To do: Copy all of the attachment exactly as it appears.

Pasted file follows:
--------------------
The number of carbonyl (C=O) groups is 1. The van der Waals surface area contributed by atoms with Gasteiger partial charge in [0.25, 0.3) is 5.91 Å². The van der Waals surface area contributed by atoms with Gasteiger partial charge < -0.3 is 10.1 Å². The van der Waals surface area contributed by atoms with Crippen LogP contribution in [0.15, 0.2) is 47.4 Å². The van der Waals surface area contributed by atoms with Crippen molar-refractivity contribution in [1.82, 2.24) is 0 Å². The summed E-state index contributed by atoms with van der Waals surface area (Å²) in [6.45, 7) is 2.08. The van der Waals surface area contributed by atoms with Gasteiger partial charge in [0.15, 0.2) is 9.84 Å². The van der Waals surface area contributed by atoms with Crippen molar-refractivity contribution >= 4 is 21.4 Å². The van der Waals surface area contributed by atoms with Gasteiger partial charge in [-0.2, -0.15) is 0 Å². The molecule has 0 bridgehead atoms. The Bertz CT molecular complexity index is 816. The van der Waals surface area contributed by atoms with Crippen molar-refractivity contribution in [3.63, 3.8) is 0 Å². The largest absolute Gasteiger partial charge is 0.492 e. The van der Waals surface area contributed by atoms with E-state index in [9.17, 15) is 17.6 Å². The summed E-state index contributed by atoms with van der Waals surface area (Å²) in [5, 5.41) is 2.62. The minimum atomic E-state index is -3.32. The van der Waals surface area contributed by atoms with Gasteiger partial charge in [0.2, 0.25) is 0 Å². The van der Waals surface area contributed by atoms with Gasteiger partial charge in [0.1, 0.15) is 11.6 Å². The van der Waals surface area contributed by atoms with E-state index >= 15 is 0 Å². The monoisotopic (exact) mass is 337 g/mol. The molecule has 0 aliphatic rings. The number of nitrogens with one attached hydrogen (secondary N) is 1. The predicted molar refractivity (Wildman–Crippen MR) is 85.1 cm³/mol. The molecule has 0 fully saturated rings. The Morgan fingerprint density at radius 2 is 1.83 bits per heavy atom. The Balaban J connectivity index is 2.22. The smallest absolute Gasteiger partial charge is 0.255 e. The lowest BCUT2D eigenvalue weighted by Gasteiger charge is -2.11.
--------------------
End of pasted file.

The number of carbonyl (C=O) groups is 1. The van der Waals surface area contributed by atoms with Gasteiger partial charge in [0.25, 0.3) is 5.91 Å². The van der Waals surface area contributed by atoms with Gasteiger partial charge < -0.3 is 10.1 Å². The van der Waals surface area contributed by atoms with Crippen LogP contribution in [0.15, 0.2) is 47.4 Å². The van der Waals surface area contributed by atoms with Crippen molar-refractivity contribution in [1.82, 2.24) is 0 Å². The summed E-state index contributed by atoms with van der Waals surface area (Å²) in [6.45, 7) is 2.08. The van der Waals surface area contributed by atoms with Gasteiger partial charge in [0.15, 0.2) is 9.84 Å². The van der Waals surface area contributed by atoms with Crippen molar-refractivity contribution >= 4 is 21.4 Å². The van der Waals surface area contributed by atoms with Gasteiger partial charge in [-0.2, -0.15) is 0 Å². The molecule has 0 bridgehead atoms. The Bertz CT molecular complexity index is 816. The van der Waals surface area contributed by atoms with Crippen molar-refractivity contribution in [3.63, 3.8) is 0 Å². The largest absolute Gasteiger partial charge is 0.492 e. The van der Waals surface area contributed by atoms with E-state index in [9.17, 15) is 17.6 Å². The summed E-state index contributed by atoms with van der Waals surface area (Å²) in [5, 5.41) is 2.62. The minimum atomic E-state index is -3.32. The van der Waals surface area contributed by atoms with Gasteiger partial charge in [0.2, 0.25) is 0 Å². The van der Waals surface area contributed by atoms with Gasteiger partial charge in [0.1, 0.15) is 11.6 Å². The van der Waals surface area contributed by atoms with E-state index >= 15 is 0 Å². The monoisotopic (exact) mass is 337 g/mol. The molecule has 0 aliphatic rings. The number of nitrogens with one attached hydrogen (secondary N) is 1. The predicted molar refractivity (Wildman–Crippen MR) is 85.1 cm³/mol. The molecule has 0 fully saturated rings. The Morgan fingerprint density at radius 2 is 1.83 bits per heavy atom. The Balaban J connectivity index is 2.22. The smallest absolute Gasteiger partial charge is 0.255 e. The lowest BCUT2D eigenvalue weighted by Gasteiger charge is -2.11.